Consider the families in California, Texas, Florida, and Puerto Rico (among many other places). When they return home from evacuating from fires and hurricanes, they don’t find a HOME. They find a place, where once their home was. Houses are gone. Familiar trees and landmarks reduced to rubble. There is a long process of rebuilding the houses.

And even when the rebuilding is done, over months, there is still not restoration. Some people never come back and choose to live where they evacuated. Your neighbor of twenty years now lives 2000 miles away. Some buildings are not rebuilt. If, God forbid, we were to lose this church we’re in… you cannot build a new church and have it be 175 year old lovingly restored brick and slate. It is a new building, with a new history.

And our lives- their lives- are forever changed. All that time without work, all that money invested into rebuilding, all that effort.

The American Civil War was 152 years ago and yet STILL you can see its effects in our politics, in our buildings, in our church denominations even and so forth.

Returning to a place, or even liberating a people, does not mean there is restoration.

Restoration is a hard job that takes more than just being present.

Each Sunday I have been speaking about an alternative gift idea for your loved ones for Christmas. On the first Sunday of Advent, I spoke about reusing, regifting, and also passing on your photos and stories as ways to live into hope and future-thinking.

Last Sunday, I spoke about ANERA, the American Near-East Refugee Aid, as a way to gift peace monetarily into the Middle East. I also spoke about working locally living peace by learning about and welcoming the stranger.

Today, I speak about Heifer International – who are bringing joy around the world and not just being in an area, but restoring an area. Today I ask you to consider giving a flock of chickens, or a pair of goats, to a family somewhere in the world in the name of a loved one for Christmas. Just as our Baltimore – Millersport kids gifted sheep with our Barn Yard Round Up VBS.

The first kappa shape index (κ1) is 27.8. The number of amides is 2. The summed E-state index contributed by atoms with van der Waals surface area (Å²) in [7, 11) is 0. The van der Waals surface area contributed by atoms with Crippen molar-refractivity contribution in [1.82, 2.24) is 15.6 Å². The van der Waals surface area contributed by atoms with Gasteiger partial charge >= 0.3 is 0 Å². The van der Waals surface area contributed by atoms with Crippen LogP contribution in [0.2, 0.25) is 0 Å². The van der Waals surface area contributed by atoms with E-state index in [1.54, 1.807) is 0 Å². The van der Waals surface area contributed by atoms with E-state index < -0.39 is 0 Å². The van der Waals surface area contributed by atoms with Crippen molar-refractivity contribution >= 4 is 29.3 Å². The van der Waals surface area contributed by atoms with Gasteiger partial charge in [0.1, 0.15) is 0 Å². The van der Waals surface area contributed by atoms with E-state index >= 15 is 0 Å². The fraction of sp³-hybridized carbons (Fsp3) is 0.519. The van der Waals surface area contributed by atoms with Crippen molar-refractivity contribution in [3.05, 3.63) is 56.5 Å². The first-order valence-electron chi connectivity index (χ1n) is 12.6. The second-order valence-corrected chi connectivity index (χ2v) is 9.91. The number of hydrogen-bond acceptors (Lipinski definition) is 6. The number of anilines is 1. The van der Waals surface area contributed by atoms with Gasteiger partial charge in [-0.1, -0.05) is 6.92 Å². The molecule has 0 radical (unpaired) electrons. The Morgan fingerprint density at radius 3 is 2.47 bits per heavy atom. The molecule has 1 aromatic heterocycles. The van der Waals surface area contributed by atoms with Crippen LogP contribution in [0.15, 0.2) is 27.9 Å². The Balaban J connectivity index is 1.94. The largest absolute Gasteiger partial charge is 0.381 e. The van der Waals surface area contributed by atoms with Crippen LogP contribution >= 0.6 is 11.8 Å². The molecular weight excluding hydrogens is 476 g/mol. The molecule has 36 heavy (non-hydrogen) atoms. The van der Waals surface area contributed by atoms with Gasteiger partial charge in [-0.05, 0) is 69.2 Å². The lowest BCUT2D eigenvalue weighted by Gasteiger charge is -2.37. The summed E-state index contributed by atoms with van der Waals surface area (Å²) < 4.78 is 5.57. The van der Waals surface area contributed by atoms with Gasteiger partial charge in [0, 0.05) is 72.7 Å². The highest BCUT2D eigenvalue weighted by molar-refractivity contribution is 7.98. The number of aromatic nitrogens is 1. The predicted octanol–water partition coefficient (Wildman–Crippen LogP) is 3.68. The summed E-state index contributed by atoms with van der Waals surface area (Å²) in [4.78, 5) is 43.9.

Now, if you don’t know the story yet, let me tell you a bit about the non-profit.

“Dan West, a farmer and youth leader, was a relief worker during the Spanish Civil War in the 1930s. While passing out powdered milk to children on both sides of the conflict, he grieved when the supply of milk ran out with children still waiting in line. He reasoned that these people needed “not a cup, but a cow.” He challenged his farmer friends at home to send heifers. Because he believed that everyone who receives should also experience the dignity of giving, West came up with the idea of Passing on the Gift. Every family who receives a Heifer animal, he insisted, should pass on one of their animal’s offspring to someone else in need.”

Heifer only enter communities upon invitation. They train project participants extensively on a host of topics that range from animal husbandry to gender equity. Even down to what kinds of grass produce the best milk. But the education and generosity doesn’t end there.

Each family who is given all this know-how AND the flock of chickens, milking cows, goats, or llamas or sheep are asked to pass this same knowledge and animals to another family when their own animals have offspring. This turns people who received, into givers, and empowers everyone. Also, “the impact of the original gift is doubled, at minimum, proving that small actions lead to big results” – lasting, transformative change occurs not just for one family, but for the whole community.

For instance, hear the story of Rachael Djaba, of Ghana, She and her husband and seven biological kids, live in “a rural area, populated mostly by subsistence farmers and fiishermen. For many of them, their income rarely stretches to cover much more than banku and fufu, traditional fare made of plantains, cassava or corn. These foods offer plenty of carbohydrates, but little else.” Many people in this area are stunted, anemic, and very ill. One day the family found a week old baby abandoned by his mentally ill mother. So they took him in as their eight child because, as Rachel says, “Even though we think we are poor, there are people more poor than us.”

This little baby, named Ben, seven months later, qualified the family to participate in a research project on nutrition with a university teamed up with Heifer international. The requirement was a family who had a child under the age of 1. And, because the Djaba’s chose to help out others even in their poverty, they, blessedly, now would be the recipients of aid.

All the families “who joined the project received 40 chickens and training on how to raise, care for and sell any excess eggs and poultry that were left after providing children in the family with at least one egg a day. Families also got seeds for home gardens. Because vegetables had been considered a rare luxury before, project participants had to learn how to cook with them and incorporate them regularly into their diets. By introducing eggs and leafy greens to the families’ diets and helping them set up businesses that produce a regular stream of income, Heifer and their partners hoped to curb malnutrition and give children a better start.”